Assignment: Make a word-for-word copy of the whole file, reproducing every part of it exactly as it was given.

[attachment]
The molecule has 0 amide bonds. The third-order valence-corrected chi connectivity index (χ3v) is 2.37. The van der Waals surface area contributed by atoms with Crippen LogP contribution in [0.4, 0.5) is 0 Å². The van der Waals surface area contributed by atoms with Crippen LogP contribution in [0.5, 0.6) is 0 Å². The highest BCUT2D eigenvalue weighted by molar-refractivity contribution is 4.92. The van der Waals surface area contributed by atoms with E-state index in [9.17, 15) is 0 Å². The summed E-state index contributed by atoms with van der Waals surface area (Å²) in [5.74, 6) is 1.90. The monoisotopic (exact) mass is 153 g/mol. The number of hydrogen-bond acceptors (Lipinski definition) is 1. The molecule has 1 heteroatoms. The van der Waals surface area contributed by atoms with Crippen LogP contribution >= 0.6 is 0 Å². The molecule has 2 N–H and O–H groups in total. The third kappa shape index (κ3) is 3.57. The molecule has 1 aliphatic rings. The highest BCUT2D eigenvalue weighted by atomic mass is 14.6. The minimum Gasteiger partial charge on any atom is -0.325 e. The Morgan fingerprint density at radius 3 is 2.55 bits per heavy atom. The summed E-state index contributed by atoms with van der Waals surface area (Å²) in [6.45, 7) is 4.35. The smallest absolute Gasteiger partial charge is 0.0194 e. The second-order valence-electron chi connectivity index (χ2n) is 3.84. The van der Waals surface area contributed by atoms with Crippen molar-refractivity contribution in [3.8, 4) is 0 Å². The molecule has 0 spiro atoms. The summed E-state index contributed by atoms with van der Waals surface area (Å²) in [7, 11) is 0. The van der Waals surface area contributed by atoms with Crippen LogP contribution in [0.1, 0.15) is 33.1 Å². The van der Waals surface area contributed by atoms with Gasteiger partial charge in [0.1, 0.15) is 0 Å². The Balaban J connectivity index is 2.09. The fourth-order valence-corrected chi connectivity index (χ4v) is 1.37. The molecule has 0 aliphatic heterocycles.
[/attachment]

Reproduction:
The molecule has 0 amide bonds. The third-order valence-corrected chi connectivity index (χ3v) is 2.37. The van der Waals surface area contributed by atoms with Crippen LogP contribution in [0.4, 0.5) is 0 Å². The van der Waals surface area contributed by atoms with Crippen LogP contribution in [0.5, 0.6) is 0 Å². The highest BCUT2D eigenvalue weighted by molar-refractivity contribution is 4.92. The van der Waals surface area contributed by atoms with E-state index in [9.17, 15) is 0 Å². The summed E-state index contributed by atoms with van der Waals surface area (Å²) in [5.74, 6) is 1.90. The monoisotopic (exact) mass is 153 g/mol. The number of hydrogen-bond acceptors (Lipinski definition) is 1. The molecule has 1 heteroatoms. The van der Waals surface area contributed by atoms with Crippen LogP contribution >= 0.6 is 0 Å². The molecule has 2 N–H and O–H groups in total. The third kappa shape index (κ3) is 3.57. The molecule has 1 aliphatic rings. The highest BCUT2D eigenvalue weighted by atomic mass is 14.6. The minimum Gasteiger partial charge on any atom is -0.325 e. The Morgan fingerprint density at radius 3 is 2.55 bits per heavy atom. The summed E-state index contributed by atoms with van der Waals surface area (Å²) in [6.45, 7) is 4.35. The smallest absolute Gasteiger partial charge is 0.0194 e. The second-order valence-electron chi connectivity index (χ2n) is 3.84. The van der Waals surface area contributed by atoms with Crippen molar-refractivity contribution in [3.8, 4) is 0 Å². The molecule has 0 spiro atoms. The summed E-state index contributed by atoms with van der Waals surface area (Å²) in [7, 11) is 0. The van der Waals surface area contributed by atoms with Crippen LogP contribution in [0.1, 0.15) is 33.1 Å². The van der Waals surface area contributed by atoms with Gasteiger partial charge in [0.1, 0.15) is 0 Å². The Balaban J connectivity index is 2.09. The fourth-order valence-corrected chi connectivity index (χ4v) is 1.37. The molecule has 0 aliphatic heterocycles.